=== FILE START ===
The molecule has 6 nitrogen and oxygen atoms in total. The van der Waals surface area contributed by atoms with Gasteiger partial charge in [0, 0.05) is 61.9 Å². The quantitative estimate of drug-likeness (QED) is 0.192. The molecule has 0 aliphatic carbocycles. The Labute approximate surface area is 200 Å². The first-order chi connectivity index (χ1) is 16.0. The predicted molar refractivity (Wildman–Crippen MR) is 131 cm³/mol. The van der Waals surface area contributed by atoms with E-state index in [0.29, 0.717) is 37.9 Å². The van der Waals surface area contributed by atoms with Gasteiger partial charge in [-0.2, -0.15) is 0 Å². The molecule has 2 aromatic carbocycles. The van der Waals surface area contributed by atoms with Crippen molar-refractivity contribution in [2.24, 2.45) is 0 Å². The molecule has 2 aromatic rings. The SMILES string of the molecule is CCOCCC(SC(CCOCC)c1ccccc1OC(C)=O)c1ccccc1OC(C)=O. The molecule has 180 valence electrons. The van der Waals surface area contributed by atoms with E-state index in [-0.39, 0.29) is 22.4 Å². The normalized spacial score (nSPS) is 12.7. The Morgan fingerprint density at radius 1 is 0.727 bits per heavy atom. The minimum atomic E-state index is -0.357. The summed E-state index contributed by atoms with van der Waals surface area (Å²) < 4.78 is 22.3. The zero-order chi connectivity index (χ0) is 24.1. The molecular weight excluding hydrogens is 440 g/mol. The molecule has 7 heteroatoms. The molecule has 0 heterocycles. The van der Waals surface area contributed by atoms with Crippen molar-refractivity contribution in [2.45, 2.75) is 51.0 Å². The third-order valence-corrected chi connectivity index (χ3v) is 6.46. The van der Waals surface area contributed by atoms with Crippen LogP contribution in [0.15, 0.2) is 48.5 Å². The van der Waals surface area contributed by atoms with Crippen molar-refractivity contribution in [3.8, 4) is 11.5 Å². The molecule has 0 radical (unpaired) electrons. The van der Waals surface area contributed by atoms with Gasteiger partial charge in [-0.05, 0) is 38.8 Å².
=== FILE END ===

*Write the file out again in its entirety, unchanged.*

The molecule has 6 nitrogen and oxygen atoms in total. The van der Waals surface area contributed by atoms with Gasteiger partial charge in [0, 0.05) is 61.9 Å². The quantitative estimate of drug-likeness (QED) is 0.192. The molecule has 0 aliphatic carbocycles. The Labute approximate surface area is 200 Å². The first-order chi connectivity index (χ1) is 16.0. The predicted molar refractivity (Wildman–Crippen MR) is 131 cm³/mol. The van der Waals surface area contributed by atoms with E-state index in [0.29, 0.717) is 37.9 Å². The van der Waals surface area contributed by atoms with Gasteiger partial charge in [-0.2, -0.15) is 0 Å². The molecule has 2 aromatic carbocycles. The van der Waals surface area contributed by atoms with Crippen molar-refractivity contribution in [2.24, 2.45) is 0 Å². The molecule has 2 aromatic rings. The SMILES string of the molecule is CCOCCC(SC(CCOCC)c1ccccc1OC(C)=O)c1ccccc1OC(C)=O. The molecule has 180 valence electrons. The van der Waals surface area contributed by atoms with E-state index in [-0.39, 0.29) is 22.4 Å². The normalized spacial score (nSPS) is 12.7. The Morgan fingerprint density at radius 1 is 0.727 bits per heavy atom. The minimum atomic E-state index is -0.357. The summed E-state index contributed by atoms with van der Waals surface area (Å²) < 4.78 is 22.3. The zero-order chi connectivity index (χ0) is 24.1. The molecular weight excluding hydrogens is 440 g/mol. The molecule has 7 heteroatoms. The molecule has 0 heterocycles. The van der Waals surface area contributed by atoms with Crippen molar-refractivity contribution in [2.45, 2.75) is 51.0 Å². The third-order valence-corrected chi connectivity index (χ3v) is 6.46. The van der Waals surface area contributed by atoms with Crippen LogP contribution in [0.15, 0.2) is 48.5 Å². The van der Waals surface area contributed by atoms with Crippen molar-refractivity contribution in [3.8, 4) is 11.5 Å². The molecule has 0 radical (unpaired) electrons. The van der Waals surface area contributed by atoms with Gasteiger partial charge in [-0.05, 0) is 38.8 Å².